Tobold is a fixture on my RSS feed. Sure, he feeds the trolls as much as anything but when you’re posting nearly twice a day, you can’t bat 100. (Quick aside, his D&D posts I find the most interesting). A recent post about hitting a milestone in WoW got me thinking. He’s done everything required to get a flying mount to work in WoD, then realized the actual function won’t be available until a later patch.
For those in the dark, WoW disabled all flying in WoD but left the door open for a later option. Then closed that door a few weeks ago. Then opened it again, with what is basically an attunement step. The basic gist of that attunement is that you have to complete most of the solo-player achievements (exploration, reputation, treasures, etc…) Given the complete lack of any material for solo-players since launch, I would think that nearly everyone playing today had 90% of that done, with the exception of the 6.2 Tanaan Jungle content. That patch came out last week and required a reputation “grind” and a couple rare bosses to kill. Well, Tobold did all of that in about a week and aside from a toe-dip into LFR, he’s never really been a fan of raiding. So, more or less he’s completed the major milestones for the patch. In a week.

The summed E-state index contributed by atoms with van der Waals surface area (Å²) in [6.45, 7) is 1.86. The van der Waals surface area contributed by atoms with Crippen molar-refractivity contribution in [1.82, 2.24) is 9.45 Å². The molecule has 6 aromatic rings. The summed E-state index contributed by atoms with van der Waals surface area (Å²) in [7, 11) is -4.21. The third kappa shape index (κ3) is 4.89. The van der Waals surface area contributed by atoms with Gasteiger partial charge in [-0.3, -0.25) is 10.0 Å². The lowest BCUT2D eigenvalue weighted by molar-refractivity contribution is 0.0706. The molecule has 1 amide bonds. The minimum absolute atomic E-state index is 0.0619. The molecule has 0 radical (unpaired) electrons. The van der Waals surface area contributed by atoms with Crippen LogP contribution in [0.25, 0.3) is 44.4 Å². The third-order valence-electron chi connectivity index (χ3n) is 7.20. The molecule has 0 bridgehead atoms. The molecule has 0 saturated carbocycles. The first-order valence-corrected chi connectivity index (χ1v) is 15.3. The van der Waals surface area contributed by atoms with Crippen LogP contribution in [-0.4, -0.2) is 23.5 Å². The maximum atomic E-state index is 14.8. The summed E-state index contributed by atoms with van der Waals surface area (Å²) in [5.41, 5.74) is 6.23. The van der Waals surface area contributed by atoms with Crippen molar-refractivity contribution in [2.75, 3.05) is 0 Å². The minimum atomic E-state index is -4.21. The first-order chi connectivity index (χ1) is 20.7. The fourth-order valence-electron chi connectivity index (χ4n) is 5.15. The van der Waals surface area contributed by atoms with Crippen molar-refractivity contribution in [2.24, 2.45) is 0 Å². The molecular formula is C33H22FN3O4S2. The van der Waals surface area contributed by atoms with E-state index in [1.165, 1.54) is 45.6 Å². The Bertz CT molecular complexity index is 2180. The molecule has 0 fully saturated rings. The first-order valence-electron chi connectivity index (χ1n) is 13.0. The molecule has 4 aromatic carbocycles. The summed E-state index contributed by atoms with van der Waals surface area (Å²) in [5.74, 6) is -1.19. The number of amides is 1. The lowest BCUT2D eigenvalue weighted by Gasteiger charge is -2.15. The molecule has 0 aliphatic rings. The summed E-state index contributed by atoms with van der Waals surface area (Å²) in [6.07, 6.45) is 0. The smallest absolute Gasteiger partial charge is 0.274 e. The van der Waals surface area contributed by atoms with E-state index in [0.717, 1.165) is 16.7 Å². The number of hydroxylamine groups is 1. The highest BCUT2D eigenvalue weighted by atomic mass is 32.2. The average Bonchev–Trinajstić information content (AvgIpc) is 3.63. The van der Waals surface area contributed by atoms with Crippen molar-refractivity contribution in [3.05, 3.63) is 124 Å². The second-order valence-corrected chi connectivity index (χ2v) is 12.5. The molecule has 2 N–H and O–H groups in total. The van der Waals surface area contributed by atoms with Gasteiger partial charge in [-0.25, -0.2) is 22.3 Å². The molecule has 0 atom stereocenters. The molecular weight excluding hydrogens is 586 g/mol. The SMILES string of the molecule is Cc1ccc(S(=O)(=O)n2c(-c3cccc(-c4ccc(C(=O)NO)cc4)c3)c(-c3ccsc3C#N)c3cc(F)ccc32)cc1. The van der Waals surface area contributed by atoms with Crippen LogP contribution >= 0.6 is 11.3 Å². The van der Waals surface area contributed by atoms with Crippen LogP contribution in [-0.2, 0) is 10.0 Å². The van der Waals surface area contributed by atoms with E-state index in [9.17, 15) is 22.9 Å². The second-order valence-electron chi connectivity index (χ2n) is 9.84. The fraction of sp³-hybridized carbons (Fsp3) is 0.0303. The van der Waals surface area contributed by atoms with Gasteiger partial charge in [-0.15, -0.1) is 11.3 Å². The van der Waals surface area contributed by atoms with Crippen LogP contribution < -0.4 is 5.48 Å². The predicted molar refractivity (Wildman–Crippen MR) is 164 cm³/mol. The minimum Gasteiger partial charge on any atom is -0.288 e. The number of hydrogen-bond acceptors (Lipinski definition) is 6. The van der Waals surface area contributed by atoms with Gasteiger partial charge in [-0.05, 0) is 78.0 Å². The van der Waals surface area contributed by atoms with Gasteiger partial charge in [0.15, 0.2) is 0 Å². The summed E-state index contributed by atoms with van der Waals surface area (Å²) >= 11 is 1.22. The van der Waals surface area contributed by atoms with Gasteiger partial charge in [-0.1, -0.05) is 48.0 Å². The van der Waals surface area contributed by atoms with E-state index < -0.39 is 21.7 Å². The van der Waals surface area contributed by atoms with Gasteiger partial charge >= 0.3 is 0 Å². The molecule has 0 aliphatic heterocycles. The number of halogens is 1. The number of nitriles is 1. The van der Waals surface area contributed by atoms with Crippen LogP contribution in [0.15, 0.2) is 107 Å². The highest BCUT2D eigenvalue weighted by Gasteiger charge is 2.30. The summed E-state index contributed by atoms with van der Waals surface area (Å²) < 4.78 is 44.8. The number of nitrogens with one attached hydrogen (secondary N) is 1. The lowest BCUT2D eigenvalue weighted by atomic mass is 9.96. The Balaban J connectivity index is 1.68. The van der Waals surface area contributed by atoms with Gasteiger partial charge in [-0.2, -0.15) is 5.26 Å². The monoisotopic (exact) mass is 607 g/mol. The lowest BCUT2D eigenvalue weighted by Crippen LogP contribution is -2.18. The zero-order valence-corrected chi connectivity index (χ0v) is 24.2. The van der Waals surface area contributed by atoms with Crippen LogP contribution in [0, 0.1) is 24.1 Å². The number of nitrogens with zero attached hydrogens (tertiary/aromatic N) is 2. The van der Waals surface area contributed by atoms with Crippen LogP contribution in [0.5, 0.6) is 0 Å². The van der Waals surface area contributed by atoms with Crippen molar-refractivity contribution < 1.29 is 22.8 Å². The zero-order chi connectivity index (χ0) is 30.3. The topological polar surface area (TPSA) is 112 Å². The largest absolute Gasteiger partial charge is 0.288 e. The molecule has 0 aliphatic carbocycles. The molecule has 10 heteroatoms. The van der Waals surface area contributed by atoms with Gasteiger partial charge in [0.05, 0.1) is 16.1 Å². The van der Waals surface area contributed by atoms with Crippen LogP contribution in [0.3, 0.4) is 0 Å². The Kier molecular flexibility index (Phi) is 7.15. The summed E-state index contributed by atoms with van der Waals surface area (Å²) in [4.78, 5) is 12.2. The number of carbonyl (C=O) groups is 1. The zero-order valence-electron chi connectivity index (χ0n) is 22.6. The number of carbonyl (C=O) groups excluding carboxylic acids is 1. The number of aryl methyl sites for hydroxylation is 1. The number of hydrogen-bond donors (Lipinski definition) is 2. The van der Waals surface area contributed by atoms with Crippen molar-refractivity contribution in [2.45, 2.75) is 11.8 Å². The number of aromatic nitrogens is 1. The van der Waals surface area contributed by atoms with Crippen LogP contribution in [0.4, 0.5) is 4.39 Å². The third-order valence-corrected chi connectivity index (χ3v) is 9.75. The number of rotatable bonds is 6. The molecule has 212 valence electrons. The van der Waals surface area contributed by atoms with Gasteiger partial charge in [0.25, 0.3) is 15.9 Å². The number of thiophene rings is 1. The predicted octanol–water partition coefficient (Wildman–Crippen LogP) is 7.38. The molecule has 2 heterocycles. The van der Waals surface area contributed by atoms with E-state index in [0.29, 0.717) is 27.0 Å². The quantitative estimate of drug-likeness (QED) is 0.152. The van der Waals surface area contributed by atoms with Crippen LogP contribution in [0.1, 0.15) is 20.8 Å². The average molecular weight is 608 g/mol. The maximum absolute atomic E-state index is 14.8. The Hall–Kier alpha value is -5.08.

I think even he would agree that he took that content at an accelerated pace, acting as a sort of content locust. At the same time, you have to wonder what’s going on at Blizzard when people have “finished” months of work in a week. Is there some sort of formula the devs use when making new content? Some sort of line in the sand that says “this should take them at least 3 weeks to get through”? I may not like artificial gating but I can sure as hell understand it from a dev perspective. Daily/weekly caps, reputation grinds, drop rates & RNG… they all prolong content artificially but they also have the side effect of keeping the population active. Which is sort of important in an MMO, no?
I’m not so much against quickly run content, there are plenty of games that offer DLC that lasts about 2 hours. MMOs feel like they deserve more though, or at least a bit more thought. I’d like to think Wildstar’s patches were well thought out, with content that was group and solo-based, with artificial gates around them (usually a form of reputation). FF14 is certainly the shining example here, with classes and housing included in patches, at at a decent pace too. SWTOR isn’t too far behind either. Then there’s EvE, the content king.
I guess it’s a good thing that there are so many MMO options out there. Not only can you find one that fits your basic tastes but likely in the case of a tie, you can pick the dev that provides content at an appreciable pace/length to boot.